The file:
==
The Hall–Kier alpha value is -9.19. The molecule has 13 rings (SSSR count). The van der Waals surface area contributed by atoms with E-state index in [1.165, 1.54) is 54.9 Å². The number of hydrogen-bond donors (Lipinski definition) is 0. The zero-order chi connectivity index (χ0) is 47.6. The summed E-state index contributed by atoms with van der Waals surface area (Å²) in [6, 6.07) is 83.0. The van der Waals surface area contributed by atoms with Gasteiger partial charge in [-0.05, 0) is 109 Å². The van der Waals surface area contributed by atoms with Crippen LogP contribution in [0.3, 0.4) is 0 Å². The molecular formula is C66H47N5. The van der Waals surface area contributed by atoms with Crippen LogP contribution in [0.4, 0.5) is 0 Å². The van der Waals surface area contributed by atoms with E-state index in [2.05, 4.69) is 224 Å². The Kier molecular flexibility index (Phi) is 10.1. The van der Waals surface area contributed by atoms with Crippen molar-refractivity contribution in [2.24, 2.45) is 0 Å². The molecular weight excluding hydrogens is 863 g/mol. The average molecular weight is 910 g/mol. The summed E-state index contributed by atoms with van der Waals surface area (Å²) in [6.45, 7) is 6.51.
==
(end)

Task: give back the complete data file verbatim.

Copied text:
The Hall–Kier alpha value is -9.19. The molecule has 13 rings (SSSR count). The van der Waals surface area contributed by atoms with E-state index in [1.165, 1.54) is 54.9 Å². The number of hydrogen-bond donors (Lipinski definition) is 0. The zero-order chi connectivity index (χ0) is 47.6. The summed E-state index contributed by atoms with van der Waals surface area (Å²) in [6, 6.07) is 83.0. The van der Waals surface area contributed by atoms with Gasteiger partial charge in [-0.05, 0) is 109 Å². The van der Waals surface area contributed by atoms with Crippen LogP contribution in [0.3, 0.4) is 0 Å². The molecular formula is C66H47N5. The van der Waals surface area contributed by atoms with Crippen LogP contribution in [0.4, 0.5) is 0 Å². The van der Waals surface area contributed by atoms with E-state index in [2.05, 4.69) is 224 Å². The Kier molecular flexibility index (Phi) is 10.1. The van der Waals surface area contributed by atoms with Crippen molar-refractivity contribution in [2.24, 2.45) is 0 Å². The molecular weight excluding hydrogens is 863 g/mol. The average molecular weight is 910 g/mol. The summed E-state index contributed by atoms with van der Waals surface area (Å²) in [6.45, 7) is 6.51.